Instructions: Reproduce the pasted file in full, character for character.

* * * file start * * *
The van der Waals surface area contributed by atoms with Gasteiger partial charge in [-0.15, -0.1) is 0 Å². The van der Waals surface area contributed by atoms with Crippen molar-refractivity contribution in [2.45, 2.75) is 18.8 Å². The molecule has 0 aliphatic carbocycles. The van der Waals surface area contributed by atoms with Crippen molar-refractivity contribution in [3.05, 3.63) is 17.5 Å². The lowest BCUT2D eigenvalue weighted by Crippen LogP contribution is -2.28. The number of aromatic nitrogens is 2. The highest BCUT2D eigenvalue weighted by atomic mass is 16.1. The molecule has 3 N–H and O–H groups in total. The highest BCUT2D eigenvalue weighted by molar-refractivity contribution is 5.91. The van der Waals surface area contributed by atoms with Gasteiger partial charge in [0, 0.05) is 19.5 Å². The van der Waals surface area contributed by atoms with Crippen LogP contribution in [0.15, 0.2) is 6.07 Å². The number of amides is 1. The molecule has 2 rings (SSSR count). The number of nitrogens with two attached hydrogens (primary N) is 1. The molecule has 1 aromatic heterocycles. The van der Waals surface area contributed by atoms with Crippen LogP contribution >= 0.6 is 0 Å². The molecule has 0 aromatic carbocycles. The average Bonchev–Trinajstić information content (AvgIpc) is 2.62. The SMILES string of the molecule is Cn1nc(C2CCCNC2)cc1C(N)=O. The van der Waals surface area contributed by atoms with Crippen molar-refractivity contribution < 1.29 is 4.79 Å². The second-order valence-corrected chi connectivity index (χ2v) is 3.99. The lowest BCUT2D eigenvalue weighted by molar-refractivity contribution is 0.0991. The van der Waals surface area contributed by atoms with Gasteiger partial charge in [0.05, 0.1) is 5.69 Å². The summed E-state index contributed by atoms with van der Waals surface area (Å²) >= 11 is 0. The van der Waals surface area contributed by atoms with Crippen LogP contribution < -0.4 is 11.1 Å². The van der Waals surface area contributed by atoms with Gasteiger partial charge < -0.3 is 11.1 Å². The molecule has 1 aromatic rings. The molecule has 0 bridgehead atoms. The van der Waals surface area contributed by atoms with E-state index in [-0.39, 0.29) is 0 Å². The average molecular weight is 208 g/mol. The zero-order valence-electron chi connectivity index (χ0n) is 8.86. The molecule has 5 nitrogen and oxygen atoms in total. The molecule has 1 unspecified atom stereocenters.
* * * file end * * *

The van der Waals surface area contributed by atoms with Gasteiger partial charge in [-0.15, -0.1) is 0 Å². The van der Waals surface area contributed by atoms with Crippen molar-refractivity contribution in [2.45, 2.75) is 18.8 Å². The molecule has 0 aliphatic carbocycles. The van der Waals surface area contributed by atoms with Crippen molar-refractivity contribution in [3.05, 3.63) is 17.5 Å². The lowest BCUT2D eigenvalue weighted by Crippen LogP contribution is -2.28. The number of aromatic nitrogens is 2. The highest BCUT2D eigenvalue weighted by atomic mass is 16.1. The molecule has 3 N–H and O–H groups in total. The highest BCUT2D eigenvalue weighted by molar-refractivity contribution is 5.91. The van der Waals surface area contributed by atoms with Gasteiger partial charge in [0, 0.05) is 19.5 Å². The van der Waals surface area contributed by atoms with Crippen LogP contribution in [0.15, 0.2) is 6.07 Å². The number of amides is 1. The molecule has 2 rings (SSSR count). The number of nitrogens with two attached hydrogens (primary N) is 1. The molecule has 1 aromatic heterocycles. The van der Waals surface area contributed by atoms with Crippen LogP contribution >= 0.6 is 0 Å². The molecule has 0 aromatic carbocycles. The average Bonchev–Trinajstić information content (AvgIpc) is 2.62. The SMILES string of the molecule is Cn1nc(C2CCCNC2)cc1C(N)=O. The van der Waals surface area contributed by atoms with Crippen molar-refractivity contribution < 1.29 is 4.79 Å². The second-order valence-corrected chi connectivity index (χ2v) is 3.99. The lowest BCUT2D eigenvalue weighted by molar-refractivity contribution is 0.0991. The van der Waals surface area contributed by atoms with Gasteiger partial charge in [0.05, 0.1) is 5.69 Å². The summed E-state index contributed by atoms with van der Waals surface area (Å²) >= 11 is 0. The van der Waals surface area contributed by atoms with Crippen LogP contribution < -0.4 is 11.1 Å². The van der Waals surface area contributed by atoms with Gasteiger partial charge < -0.3 is 11.1 Å². The molecule has 1 aromatic rings. The molecule has 0 bridgehead atoms. The van der Waals surface area contributed by atoms with E-state index in [-0.39, 0.29) is 0 Å². The average molecular weight is 208 g/mol. The zero-order valence-electron chi connectivity index (χ0n) is 8.86. The molecule has 5 nitrogen and oxygen atoms in total. The molecule has 1 unspecified atom stereocenters.